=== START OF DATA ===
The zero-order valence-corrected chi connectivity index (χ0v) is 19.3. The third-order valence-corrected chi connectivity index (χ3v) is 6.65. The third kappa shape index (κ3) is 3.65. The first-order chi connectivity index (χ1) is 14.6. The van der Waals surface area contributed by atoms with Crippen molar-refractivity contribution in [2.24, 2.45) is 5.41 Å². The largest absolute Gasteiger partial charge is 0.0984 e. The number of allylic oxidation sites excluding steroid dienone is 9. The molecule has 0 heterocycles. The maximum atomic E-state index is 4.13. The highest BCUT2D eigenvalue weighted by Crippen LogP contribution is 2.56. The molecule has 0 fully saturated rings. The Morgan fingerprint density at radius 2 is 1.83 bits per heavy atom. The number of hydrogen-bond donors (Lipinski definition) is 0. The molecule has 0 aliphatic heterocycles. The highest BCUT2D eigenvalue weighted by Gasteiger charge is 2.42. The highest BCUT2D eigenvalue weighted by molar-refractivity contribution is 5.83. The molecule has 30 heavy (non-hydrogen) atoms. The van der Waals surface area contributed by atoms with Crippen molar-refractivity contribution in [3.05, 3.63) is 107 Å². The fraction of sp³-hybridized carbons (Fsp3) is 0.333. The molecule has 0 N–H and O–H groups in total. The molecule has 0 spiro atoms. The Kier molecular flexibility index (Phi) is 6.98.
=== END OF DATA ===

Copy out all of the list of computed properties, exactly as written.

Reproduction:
The zero-order valence-corrected chi connectivity index (χ0v) is 19.3. The third-order valence-corrected chi connectivity index (χ3v) is 6.65. The third kappa shape index (κ3) is 3.65. The first-order chi connectivity index (χ1) is 14.6. The van der Waals surface area contributed by atoms with Crippen molar-refractivity contribution in [2.24, 2.45) is 5.41 Å². The largest absolute Gasteiger partial charge is 0.0984 e. The number of allylic oxidation sites excluding steroid dienone is 9. The molecule has 0 heterocycles. The maximum atomic E-state index is 4.13. The highest BCUT2D eigenvalue weighted by Crippen LogP contribution is 2.56. The molecule has 0 fully saturated rings. The Morgan fingerprint density at radius 2 is 1.83 bits per heavy atom. The number of hydrogen-bond donors (Lipinski definition) is 0. The molecule has 0 aliphatic heterocycles. The highest BCUT2D eigenvalue weighted by Gasteiger charge is 2.42. The highest BCUT2D eigenvalue weighted by molar-refractivity contribution is 5.83. The molecule has 30 heavy (non-hydrogen) atoms. The van der Waals surface area contributed by atoms with Crippen molar-refractivity contribution in [3.05, 3.63) is 107 Å². The fraction of sp³-hybridized carbons (Fsp3) is 0.333. The molecule has 0 N–H and O–H groups in total. The molecule has 0 spiro atoms. The Kier molecular flexibility index (Phi) is 6.98.